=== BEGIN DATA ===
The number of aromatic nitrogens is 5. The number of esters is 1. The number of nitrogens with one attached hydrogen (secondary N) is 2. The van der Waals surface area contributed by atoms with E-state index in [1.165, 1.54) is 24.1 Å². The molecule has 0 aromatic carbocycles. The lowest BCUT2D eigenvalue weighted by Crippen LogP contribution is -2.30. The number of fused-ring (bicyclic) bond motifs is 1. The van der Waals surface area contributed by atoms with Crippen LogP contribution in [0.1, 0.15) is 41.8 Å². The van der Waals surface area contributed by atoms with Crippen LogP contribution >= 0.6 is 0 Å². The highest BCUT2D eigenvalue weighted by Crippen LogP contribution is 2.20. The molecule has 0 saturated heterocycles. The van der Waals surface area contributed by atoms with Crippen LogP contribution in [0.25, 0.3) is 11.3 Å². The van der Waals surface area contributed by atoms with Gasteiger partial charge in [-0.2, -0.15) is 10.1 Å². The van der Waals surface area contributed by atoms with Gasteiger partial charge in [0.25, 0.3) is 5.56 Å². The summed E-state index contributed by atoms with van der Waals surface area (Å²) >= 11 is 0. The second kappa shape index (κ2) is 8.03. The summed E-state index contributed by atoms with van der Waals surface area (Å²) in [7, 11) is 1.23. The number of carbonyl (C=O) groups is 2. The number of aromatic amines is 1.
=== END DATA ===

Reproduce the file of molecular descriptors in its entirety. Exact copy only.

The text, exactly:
The number of aromatic nitrogens is 5. The number of esters is 1. The number of nitrogens with one attached hydrogen (secondary N) is 2. The van der Waals surface area contributed by atoms with E-state index in [1.165, 1.54) is 24.1 Å². The molecule has 0 aromatic carbocycles. The lowest BCUT2D eigenvalue weighted by Crippen LogP contribution is -2.30. The number of fused-ring (bicyclic) bond motifs is 1. The van der Waals surface area contributed by atoms with Crippen LogP contribution in [0.1, 0.15) is 41.8 Å². The van der Waals surface area contributed by atoms with Crippen LogP contribution >= 0.6 is 0 Å². The highest BCUT2D eigenvalue weighted by Crippen LogP contribution is 2.20. The molecule has 0 saturated heterocycles. The van der Waals surface area contributed by atoms with Crippen LogP contribution in [0.25, 0.3) is 11.3 Å². The van der Waals surface area contributed by atoms with Gasteiger partial charge in [-0.2, -0.15) is 10.1 Å². The van der Waals surface area contributed by atoms with Gasteiger partial charge in [0.25, 0.3) is 5.56 Å². The summed E-state index contributed by atoms with van der Waals surface area (Å²) >= 11 is 0. The second kappa shape index (κ2) is 8.03. The summed E-state index contributed by atoms with van der Waals surface area (Å²) in [7, 11) is 1.23. The number of carbonyl (C=O) groups is 2. The number of aromatic amines is 1.